A Review of China’s Climate Adaptation and Mitigation Policies

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China is responsible for 28 per cent or a quarter of the total global carbon emissions. It is the highest carbon emitter in the world, emitting 10 GT of CO2 in 2018. The United States followed at 5.42GT in the same year (Each country’s share, 2020).

In September 2020, China’s President Xi Jinping announced that it would strengthen its nationally determined contribution (NDC), achieve peak emissions before 2030, and carbon neutrality by 2060. The country’s Covid-19 response contains some green recovery elements. However, it has yet to come up with policies and clear directions that reflect a low-carbon trajectory, the climate action tracker article says (China, 2020).

So far, Climate Action Tracker gives a “highly insufficient” rating to China’s NDC – which falls outside of its “fair share range to reduce emissions, and if all governments follow the same approach as China, warming will be between 3 to 4 C, the article adds (China, 2020).

A study in 2016 examined China’s climate adaptation and mitigation strategies with a series of its current climate policies and action plans, a background. Since the 2014 Paris Climate Summit in New York concluded, “China has been actively advancing its national policies on climate change mitigation and adaption” in anticipation of more extreme weather events. The challenge is balancing its economic growth while keeping its CO2 and greenhouse gas emissions in check.

The study says that it is difficult to understand China’s climate change policies as “they are not only related to the issues of national image, domestic and foreign policy, transnational cooperation, energy cost and economic growth but also motivated or driven by other factors such as ecological protection, growing public awareness and civil society’s attitude.”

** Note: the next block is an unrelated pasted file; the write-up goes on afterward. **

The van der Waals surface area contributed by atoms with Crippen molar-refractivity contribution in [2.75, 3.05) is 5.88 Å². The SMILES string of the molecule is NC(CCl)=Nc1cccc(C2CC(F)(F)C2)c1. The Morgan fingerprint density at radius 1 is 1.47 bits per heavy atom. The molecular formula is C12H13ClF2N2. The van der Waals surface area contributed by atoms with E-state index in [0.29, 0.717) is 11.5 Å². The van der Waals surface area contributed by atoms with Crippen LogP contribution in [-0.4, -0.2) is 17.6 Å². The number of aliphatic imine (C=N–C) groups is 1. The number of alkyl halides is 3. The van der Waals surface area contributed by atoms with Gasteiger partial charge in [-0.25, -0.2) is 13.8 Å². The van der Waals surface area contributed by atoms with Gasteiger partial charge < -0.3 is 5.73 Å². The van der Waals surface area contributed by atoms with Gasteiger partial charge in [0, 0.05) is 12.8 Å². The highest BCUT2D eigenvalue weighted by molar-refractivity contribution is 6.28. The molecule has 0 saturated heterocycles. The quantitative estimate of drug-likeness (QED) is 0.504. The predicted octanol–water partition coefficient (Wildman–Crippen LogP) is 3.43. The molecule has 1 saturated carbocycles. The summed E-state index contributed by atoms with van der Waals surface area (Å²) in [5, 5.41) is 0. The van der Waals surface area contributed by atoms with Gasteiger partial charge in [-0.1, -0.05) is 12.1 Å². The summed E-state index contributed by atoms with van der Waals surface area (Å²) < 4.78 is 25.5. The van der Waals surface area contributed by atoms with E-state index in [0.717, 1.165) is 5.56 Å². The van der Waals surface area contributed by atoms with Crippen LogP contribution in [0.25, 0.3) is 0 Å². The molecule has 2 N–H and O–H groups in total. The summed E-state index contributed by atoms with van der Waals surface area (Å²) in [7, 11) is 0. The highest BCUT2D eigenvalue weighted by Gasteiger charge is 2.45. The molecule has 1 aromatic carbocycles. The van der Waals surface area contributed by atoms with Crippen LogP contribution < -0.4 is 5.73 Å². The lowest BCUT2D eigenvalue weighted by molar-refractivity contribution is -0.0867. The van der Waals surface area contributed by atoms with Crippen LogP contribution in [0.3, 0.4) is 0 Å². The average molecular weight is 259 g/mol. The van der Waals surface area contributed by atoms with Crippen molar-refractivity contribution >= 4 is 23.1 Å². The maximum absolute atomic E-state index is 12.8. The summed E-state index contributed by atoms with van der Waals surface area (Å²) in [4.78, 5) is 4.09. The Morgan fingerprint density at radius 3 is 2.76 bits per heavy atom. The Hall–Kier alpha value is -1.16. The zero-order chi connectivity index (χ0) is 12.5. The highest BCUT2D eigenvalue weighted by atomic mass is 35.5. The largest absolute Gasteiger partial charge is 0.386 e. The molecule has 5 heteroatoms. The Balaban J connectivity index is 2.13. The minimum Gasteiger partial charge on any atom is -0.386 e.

The study further argues that “since the central government prioritises economic growth, and the multi-layer inter-governmental bureaucratic structure strictly follows China’s top-down political system, it is very difficult to examine the performance of those adaption plans and strategies.  The study adds that “it is also hard to tell whether or not they can be followed and practised in reality at the city level because there is no specialised legislation and implementation mechanism to supervise and guarantee the performance of the climate change actions in China.”

The paper “concludes and highlights that there are three urgent needs in a country’s response to climate change: 1) an available, accessible and standard urban database for cities in China; 2) cross-disciplinary collaboration and impact assessment; and 3) a market and policy transformation mechanism.”

China has yet to show results of its climate policies through the implementation of climate adaptation strategies, transitions to clean and renewable energy, and, most importantly, reductions of its carbon emissions which can significantly contribute to the prevention of climate change.

To read the entire report, click on the link below:

Source Citations:

Ng, E., & Ren, C. (2017). China’s adaptation to climate & urban climatic changes: A critical

review, Urban Climate. Retrieved from http://dx.doi.org/10.1016/j.uclim.2017.07.006

Each Country’s Share of CO2 Emissions. (2020, August 12). Union of Concerned Scientists. Retrieved from https://www.ucsusa.org/resources/each-countrys-share-co2-emissions

China. (2020). Climate Action Tracker. Retrieved from https://climateactiontracker.org/countries/china/

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